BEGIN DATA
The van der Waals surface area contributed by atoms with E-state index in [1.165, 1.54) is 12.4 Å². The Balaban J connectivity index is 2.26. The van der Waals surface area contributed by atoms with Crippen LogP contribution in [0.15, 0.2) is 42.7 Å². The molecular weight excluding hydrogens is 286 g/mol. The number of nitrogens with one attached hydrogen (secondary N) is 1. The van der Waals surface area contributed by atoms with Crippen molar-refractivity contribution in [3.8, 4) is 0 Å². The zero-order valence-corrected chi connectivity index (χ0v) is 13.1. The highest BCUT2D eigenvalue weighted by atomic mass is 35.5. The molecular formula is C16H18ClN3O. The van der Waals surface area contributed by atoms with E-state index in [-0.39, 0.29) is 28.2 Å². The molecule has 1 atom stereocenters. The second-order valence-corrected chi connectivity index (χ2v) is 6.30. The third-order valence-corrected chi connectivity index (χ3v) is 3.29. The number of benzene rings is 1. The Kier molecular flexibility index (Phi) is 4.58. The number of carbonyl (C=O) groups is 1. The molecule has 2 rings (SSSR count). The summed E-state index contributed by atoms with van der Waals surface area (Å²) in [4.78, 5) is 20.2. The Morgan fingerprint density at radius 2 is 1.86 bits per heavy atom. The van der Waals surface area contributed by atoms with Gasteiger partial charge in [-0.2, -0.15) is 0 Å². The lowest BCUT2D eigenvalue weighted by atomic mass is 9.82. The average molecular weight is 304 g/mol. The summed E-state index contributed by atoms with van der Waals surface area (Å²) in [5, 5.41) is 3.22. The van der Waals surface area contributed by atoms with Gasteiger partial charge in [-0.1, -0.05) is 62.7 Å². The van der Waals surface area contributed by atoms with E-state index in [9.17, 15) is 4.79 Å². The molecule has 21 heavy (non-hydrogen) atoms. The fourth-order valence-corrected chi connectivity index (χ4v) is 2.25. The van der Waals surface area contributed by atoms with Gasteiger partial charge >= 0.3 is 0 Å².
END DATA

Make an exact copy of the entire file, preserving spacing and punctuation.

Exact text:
The van der Waals surface area contributed by atoms with E-state index in [1.165, 1.54) is 12.4 Å². The Balaban J connectivity index is 2.26. The van der Waals surface area contributed by atoms with Crippen LogP contribution in [0.15, 0.2) is 42.7 Å². The molecular weight excluding hydrogens is 286 g/mol. The number of nitrogens with one attached hydrogen (secondary N) is 1. The van der Waals surface area contributed by atoms with Crippen molar-refractivity contribution in [3.8, 4) is 0 Å². The zero-order valence-corrected chi connectivity index (χ0v) is 13.1. The highest BCUT2D eigenvalue weighted by atomic mass is 35.5. The molecular formula is C16H18ClN3O. The van der Waals surface area contributed by atoms with E-state index in [-0.39, 0.29) is 28.2 Å². The molecule has 1 atom stereocenters. The second-order valence-corrected chi connectivity index (χ2v) is 6.30. The third-order valence-corrected chi connectivity index (χ3v) is 3.29. The number of benzene rings is 1. The Kier molecular flexibility index (Phi) is 4.58. The number of carbonyl (C=O) groups is 1. The molecule has 2 rings (SSSR count). The summed E-state index contributed by atoms with van der Waals surface area (Å²) in [4.78, 5) is 20.2. The Morgan fingerprint density at radius 2 is 1.86 bits per heavy atom. The van der Waals surface area contributed by atoms with Gasteiger partial charge in [-0.2, -0.15) is 0 Å². The lowest BCUT2D eigenvalue weighted by atomic mass is 9.82. The average molecular weight is 304 g/mol. The summed E-state index contributed by atoms with van der Waals surface area (Å²) in [5, 5.41) is 3.22. The van der Waals surface area contributed by atoms with Gasteiger partial charge in [-0.1, -0.05) is 62.7 Å². The van der Waals surface area contributed by atoms with E-state index in [9.17, 15) is 4.79 Å². The molecule has 21 heavy (non-hydrogen) atoms. The fourth-order valence-corrected chi connectivity index (χ4v) is 2.25. The van der Waals surface area contributed by atoms with Gasteiger partial charge >= 0.3 is 0 Å².